Crocs took action against copycats and sued a collection of retailers, manufacturers, and distributors for trademark infringement.
Hobby Lobby, Walmart, and 19 others sell versions of the company’s clog at lower prices, according to the suit filed in the US District Court of Colorado.
“Given the virtually infinite number of different, non-infringing footwear styles in existence today, and which are available to other footwear companies, Crocs’ competitors do not have any actual competitive need to use the Crocs 3D Marks in commerce,” the filing read.
According to Business Insider, “the 3D marks are the holes at the top of the Crocs clog — a signature part of its look.”
The shoe brand’s financial performance has historically been a rollercoaster. After its launch in 2002 and initial popularity, the brand reported major losses in 2008.
“A mix of things contributed to the downturn. Crocs had a team of executives with no experience in footwear or fashion—its then-CEO Ron Snyder was a former exec at Flextronics, an electronic contract manufacturing firm. And because of that, they didn’t have a handle on production and fulfillment. They would make too much product and have to deal with excess inventory. Or they wouldn’t fulfill store orders in a timely manner. The product assortment also got too big, going from 25 styles in 2006 to 250 in 2007. But one of its main issues was perception. While brand awareness around Crocs was high, young people found the foam clog ugly and unappealing. And amidst all of this, a recession was happening. Crocs was inching toward bankruptcy,” per Complex.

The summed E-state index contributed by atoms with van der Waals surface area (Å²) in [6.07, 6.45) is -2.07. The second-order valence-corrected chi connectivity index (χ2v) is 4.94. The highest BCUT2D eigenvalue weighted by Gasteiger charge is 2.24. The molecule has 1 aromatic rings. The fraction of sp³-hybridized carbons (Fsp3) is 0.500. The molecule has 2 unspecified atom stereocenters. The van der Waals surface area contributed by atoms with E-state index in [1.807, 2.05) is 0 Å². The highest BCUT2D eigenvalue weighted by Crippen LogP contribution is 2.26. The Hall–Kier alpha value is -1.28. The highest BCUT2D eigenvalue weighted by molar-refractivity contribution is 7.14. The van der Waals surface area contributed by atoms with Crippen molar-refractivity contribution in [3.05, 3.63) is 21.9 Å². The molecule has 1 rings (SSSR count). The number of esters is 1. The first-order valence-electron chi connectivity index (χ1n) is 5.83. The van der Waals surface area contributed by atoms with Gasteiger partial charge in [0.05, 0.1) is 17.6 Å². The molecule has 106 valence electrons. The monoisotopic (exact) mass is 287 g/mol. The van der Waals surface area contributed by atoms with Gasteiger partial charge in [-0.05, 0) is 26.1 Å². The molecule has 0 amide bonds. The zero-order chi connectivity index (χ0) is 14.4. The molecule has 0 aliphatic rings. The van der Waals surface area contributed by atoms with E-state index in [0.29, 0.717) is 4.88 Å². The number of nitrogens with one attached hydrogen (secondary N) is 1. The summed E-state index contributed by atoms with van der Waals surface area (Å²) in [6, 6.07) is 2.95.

Thanks to Generation Z and their favorite online platform TikTok, Crocs have made a meteoric comeback in recent years. The plastic shoes are wildly popular and often considered a staple of streetwear style. In 2017, they were ranked the 30th most popular shoe brand. Two years later, they had climbed to number 13.
As part of its campaign to change its perception, Crocs has launched collaborations with everyone from popstars to fast food restaurants to cosmetic brands. The list includes Justin Beiber, Diplo, KFC, Luke Combs, Benefit Cosmetics, Peeps, Vera Bradley, Balenciaga, and Post Malone.
It was a tweet from Post Malone that helped Crocs explode in popularity on TikTok. The artist tweeted “u can tell a lot about a man by the jibbits on his crocs” leading to their collaboration. To promote the line, the company got on TikTok and created the #ThousandDollarCrocs challenge. It went viral almost instantly. PR Weekly reported that the hashtag was viewed 95 million times with 45,000 videos created within 36 hours of its launch.
u can tell a lot about a man by the jibbits on his crocs
— Posty (@PostMalone) June 6, 2018
In a press release regarding the lawsuit, Daniel Hart, Executive Vice President and Chief Legal & Risk Officer at Crocs said “These actions underscore our determination to take forceful steps to protect our trademarks and other intellectual property… It is essential that we protect Crocs’ iconic DNA, and we will not tolerate the infringement of our rights or those who try to freeride on the investments we have made in our brand.”
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